Real Mortgage Rates

What is the Real Mortgage Rate?

At InflationData we are constantly talking about “real rates” typically by that we mean the inflation adjusted price. For instance we publish the inflation adjusted price of Oil, the inflation adjusted price of Gold, inflation adjusted stock prices and even the inflation adjusted cost of getting an education.

But today when we are talking about Real Mortgage Rates we are not talking simply about the inflation adjusted price of a mortgage. To calculate the real cost of your mortgage you must also take the appreciation of your house into account.  So for example if your mortgage rate is 5% but your house appreciates 5% your real mortagage rate is zero.  The formula for Real Mortgage Rate (excluding inflation) is mortgage rate (M) minus appreciation (A) equals Real Mortgage Rate (RMR) or M – A =  RMR.

The Real Mortgage Rate and the Housing Bubble

Back in 2005 at the peak of the housing bubble housing prices were appreciating at what in hindsight were unsustainable levels. In those days, home prices were increasing at 17% per year.

So if 30 year mortgage rates were at 6%… the real cost of owning your home was 6% minus 17% appreciation or a negative 11%. In other words, by borrowing 6% you could net 11% profit on your home. No wonder people were buying houses like crazy. The real mortgage rate was -11%! Had the federal government not subsidized loans through Freddie and Fannie… mortgage rates would probably have risen in step with housing prices and there wouldn’t have been a bubble.

Just five years later we were at the other end of the spectrum. Mortgage rates had fallen to 5% but house prices were no longer appreciating at break-neck speed. As a matter of fact housing prices were actually falling at ironically -17% the exact rate at which they were rising five years earlier.  So in 2009, the real mortgage rate was 22% that is the mortgage rate 5%  minus the negative appreciation rate (-17%) =22%.  No wonder no one wanted to buy houses when the real mortgage rate was 22%. Who in their right minds wants to buy a rapidly depreciating asset and borrow money to do it?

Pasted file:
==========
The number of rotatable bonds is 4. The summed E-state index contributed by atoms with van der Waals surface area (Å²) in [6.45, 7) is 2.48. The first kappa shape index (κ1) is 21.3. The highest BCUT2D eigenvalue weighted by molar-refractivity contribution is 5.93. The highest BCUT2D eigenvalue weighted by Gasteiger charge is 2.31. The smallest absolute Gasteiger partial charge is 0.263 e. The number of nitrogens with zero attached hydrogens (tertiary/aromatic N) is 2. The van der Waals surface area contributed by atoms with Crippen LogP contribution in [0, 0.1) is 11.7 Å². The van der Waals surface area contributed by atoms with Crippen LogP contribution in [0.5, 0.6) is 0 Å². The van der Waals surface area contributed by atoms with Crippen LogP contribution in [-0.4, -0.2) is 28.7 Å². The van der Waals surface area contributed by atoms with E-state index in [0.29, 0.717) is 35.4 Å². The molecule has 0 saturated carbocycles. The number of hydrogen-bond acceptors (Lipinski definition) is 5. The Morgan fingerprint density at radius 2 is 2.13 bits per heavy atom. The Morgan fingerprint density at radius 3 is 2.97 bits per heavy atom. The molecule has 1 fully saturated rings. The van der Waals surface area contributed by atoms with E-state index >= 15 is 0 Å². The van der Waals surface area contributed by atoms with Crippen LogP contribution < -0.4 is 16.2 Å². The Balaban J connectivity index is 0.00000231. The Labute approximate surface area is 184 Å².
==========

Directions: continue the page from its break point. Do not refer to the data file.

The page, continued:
Currently in 2011 mortgage rates have fallen to around 4% and housing depreciation has fallen to about 5% per year according to the nationwide housing tracker. That brings the real mortgage rate to 9% which is 4%-(-5%)= 9%. This of course is much better than 22% but still a long way from 2005’s -11%!

Inflation Effects on Real Mortgage Prices

To get the true picture, we need to add one more factor to the real mortgage rate and that is the effect of inflation on the above calculations. Back in 2005 the average annual inflation rate was 3.42% so you were paying off that mortgage with cheaper dollars. So in reality the real mortgage rate was not -11% but actually -11% minus 3.42% or about -14.4%!

So the inflation adjusted Real Mortgage rate is mortgage rate (M) minus appreciation (A) minus Inflation rate (I) equals Real Mortgage Rate (RMR) or M – A – I=  RMR.

In 2009, the average annual inflation rate was a deflationary -0.34% so it actually increased the real mortgage rate making it even worse. It was  22% – (-0.34%) = 22.3%.

And now in September of 2011 the real mortgage rate is 9% – 2.91% or about 6.1% which is better but still not great.

During the 40 years from 1971 to 2011 housing prices appreciated an average of 4.81% a year, mortgage rates averaged 8.85% and inflation (excluding housing) averaged 4.11%. This would result in a real mortgage rate of  8.85% – 4.81% – 4.11% = -0.07% so it would be mildly beneficial to own a home over that period. As a matter of fact the year 2008 came very close to this average. The mortgage rate was approximately 7%, housing appreciated 5% but the inflation rate was only 1.61% so the real mortgage rate in 1998 was 7% – 5% – 1.6%     or   0.4% which compared to the cost of renting was still a bargain.

Real Mortgage Rates

And finally we can see the historical real mortgage rate from 1971 through the present. We can see that when it is negative housing is a bargain and the higher the positive number the more expensive housing is in real terms with the recent 2008 spike taking housing costs in real terms to new highs (due to losses due to home ownership).

Unfortunately, for current home owners the inflation adjusted real mortgage rate is still in expensive territory on a historical basis but that doesn’t mean that it isn’t a good time to buy.

In the Mortgage, Inflation, and  Housing Appreciation Chart we can see the various factors that when combined compose the Real Mortgage Rates.

If we look at the housing appreciation line (purple) we can see that the best time to buy was in 1990 as housing steadily appreciated from there until it peaked in 2005. Looking at the above chart we see that 1990 was very close to the peak in real mortgage rates as well. So buy buying at the peak and selling when real mortgage rates become excessively low you can actually make the most profit on real estate. In other words, buy when everyone else is selling and sell when everyone else is buying.

Mortgage, Inflation, and  Housing Appreciation

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